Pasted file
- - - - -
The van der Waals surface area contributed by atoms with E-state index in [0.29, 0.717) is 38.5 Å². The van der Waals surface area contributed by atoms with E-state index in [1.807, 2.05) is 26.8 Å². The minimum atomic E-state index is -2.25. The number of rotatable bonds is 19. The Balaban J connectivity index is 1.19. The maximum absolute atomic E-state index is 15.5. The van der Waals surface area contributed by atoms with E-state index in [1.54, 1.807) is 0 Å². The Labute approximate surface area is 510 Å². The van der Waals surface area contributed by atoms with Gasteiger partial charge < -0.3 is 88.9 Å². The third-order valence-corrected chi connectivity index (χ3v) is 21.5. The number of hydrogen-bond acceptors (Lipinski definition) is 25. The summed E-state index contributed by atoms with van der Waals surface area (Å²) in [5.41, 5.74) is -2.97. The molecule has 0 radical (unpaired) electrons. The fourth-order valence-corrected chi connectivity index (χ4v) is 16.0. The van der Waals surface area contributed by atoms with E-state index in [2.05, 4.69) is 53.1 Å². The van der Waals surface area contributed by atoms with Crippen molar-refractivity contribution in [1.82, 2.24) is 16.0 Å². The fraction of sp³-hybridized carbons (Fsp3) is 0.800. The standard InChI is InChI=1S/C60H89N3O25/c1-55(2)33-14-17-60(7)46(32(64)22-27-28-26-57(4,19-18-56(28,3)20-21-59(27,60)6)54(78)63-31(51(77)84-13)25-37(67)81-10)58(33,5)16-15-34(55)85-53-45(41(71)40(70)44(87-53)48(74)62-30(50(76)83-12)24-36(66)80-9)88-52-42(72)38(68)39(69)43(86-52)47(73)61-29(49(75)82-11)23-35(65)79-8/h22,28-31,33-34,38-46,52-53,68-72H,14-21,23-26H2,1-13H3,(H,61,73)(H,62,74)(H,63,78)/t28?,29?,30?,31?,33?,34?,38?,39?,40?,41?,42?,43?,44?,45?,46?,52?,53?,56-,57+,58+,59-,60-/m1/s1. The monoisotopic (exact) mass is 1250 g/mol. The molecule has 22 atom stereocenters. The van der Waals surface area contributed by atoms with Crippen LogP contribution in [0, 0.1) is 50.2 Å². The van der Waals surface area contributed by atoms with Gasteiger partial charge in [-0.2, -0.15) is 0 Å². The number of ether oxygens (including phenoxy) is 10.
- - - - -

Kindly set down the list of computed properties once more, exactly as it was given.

The van der Waals surface area contributed by atoms with E-state index in [0.29, 0.717) is 38.5 Å². The van der Waals surface area contributed by atoms with E-state index in [1.807, 2.05) is 26.8 Å². The minimum atomic E-state index is -2.25. The number of rotatable bonds is 19. The Balaban J connectivity index is 1.19. The maximum absolute atomic E-state index is 15.5. The van der Waals surface area contributed by atoms with E-state index in [1.54, 1.807) is 0 Å². The Labute approximate surface area is 510 Å². The van der Waals surface area contributed by atoms with Gasteiger partial charge < -0.3 is 88.9 Å². The third-order valence-corrected chi connectivity index (χ3v) is 21.5. The number of hydrogen-bond acceptors (Lipinski definition) is 25. The summed E-state index contributed by atoms with van der Waals surface area (Å²) in [5.41, 5.74) is -2.97. The molecule has 0 radical (unpaired) electrons. The fourth-order valence-corrected chi connectivity index (χ4v) is 16.0. The van der Waals surface area contributed by atoms with E-state index in [2.05, 4.69) is 53.1 Å². The van der Waals surface area contributed by atoms with Crippen molar-refractivity contribution in [1.82, 2.24) is 16.0 Å². The fraction of sp³-hybridized carbons (Fsp3) is 0.800. The standard InChI is InChI=1S/C60H89N3O25/c1-55(2)33-14-17-60(7)46(32(64)22-27-28-26-57(4,19-18-56(28,3)20-21-59(27,60)6)54(78)63-31(51(77)84-13)25-37(67)81-10)58(33,5)16-15-34(55)85-53-45(41(71)40(70)44(87-53)48(74)62-30(50(76)83-12)24-36(66)80-9)88-52-42(72)38(68)39(69)43(86-52)47(73)61-29(49(75)82-11)23-35(65)79-8/h22,28-31,33-34,38-46,52-53,68-72H,14-21,23-26H2,1-13H3,(H,61,73)(H,62,74)(H,63,78)/t28?,29?,30?,31?,33?,34?,38?,39?,40?,41?,42?,43?,44?,45?,46?,52?,53?,56-,57+,58+,59-,60-/m1/s1. The monoisotopic (exact) mass is 1250 g/mol. The molecule has 22 atom stereocenters. The van der Waals surface area contributed by atoms with Crippen LogP contribution in [0, 0.1) is 50.2 Å². The van der Waals surface area contributed by atoms with Gasteiger partial charge in [-0.2, -0.15) is 0 Å². The number of ether oxygens (including phenoxy) is 10.